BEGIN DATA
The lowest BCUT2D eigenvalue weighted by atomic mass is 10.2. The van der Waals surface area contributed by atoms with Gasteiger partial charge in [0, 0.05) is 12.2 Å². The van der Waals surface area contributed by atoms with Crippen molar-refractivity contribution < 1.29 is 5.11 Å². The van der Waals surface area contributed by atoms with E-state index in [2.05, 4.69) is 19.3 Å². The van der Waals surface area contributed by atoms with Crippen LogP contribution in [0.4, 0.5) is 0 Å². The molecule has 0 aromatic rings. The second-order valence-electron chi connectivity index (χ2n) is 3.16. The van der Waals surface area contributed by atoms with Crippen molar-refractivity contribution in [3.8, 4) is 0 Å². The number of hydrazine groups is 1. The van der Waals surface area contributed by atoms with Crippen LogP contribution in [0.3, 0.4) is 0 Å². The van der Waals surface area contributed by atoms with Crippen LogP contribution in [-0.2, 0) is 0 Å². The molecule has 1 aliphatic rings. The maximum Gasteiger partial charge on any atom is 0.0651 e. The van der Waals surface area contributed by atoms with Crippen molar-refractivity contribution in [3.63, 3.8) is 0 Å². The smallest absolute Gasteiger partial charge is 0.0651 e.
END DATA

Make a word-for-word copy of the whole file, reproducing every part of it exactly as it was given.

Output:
The lowest BCUT2D eigenvalue weighted by atomic mass is 10.2. The van der Waals surface area contributed by atoms with Gasteiger partial charge in [0, 0.05) is 12.2 Å². The van der Waals surface area contributed by atoms with Crippen molar-refractivity contribution < 1.29 is 5.11 Å². The van der Waals surface area contributed by atoms with E-state index in [2.05, 4.69) is 19.3 Å². The van der Waals surface area contributed by atoms with Crippen LogP contribution in [0.4, 0.5) is 0 Å². The molecule has 0 aromatic rings. The second-order valence-electron chi connectivity index (χ2n) is 3.16. The van der Waals surface area contributed by atoms with Crippen molar-refractivity contribution in [3.8, 4) is 0 Å². The number of hydrazine groups is 1. The van der Waals surface area contributed by atoms with Crippen LogP contribution in [0.3, 0.4) is 0 Å². The van der Waals surface area contributed by atoms with Crippen LogP contribution in [-0.2, 0) is 0 Å². The molecule has 1 aliphatic rings. The maximum Gasteiger partial charge on any atom is 0.0651 e. The van der Waals surface area contributed by atoms with Crippen molar-refractivity contribution in [3.63, 3.8) is 0 Å². The smallest absolute Gasteiger partial charge is 0.0651 e.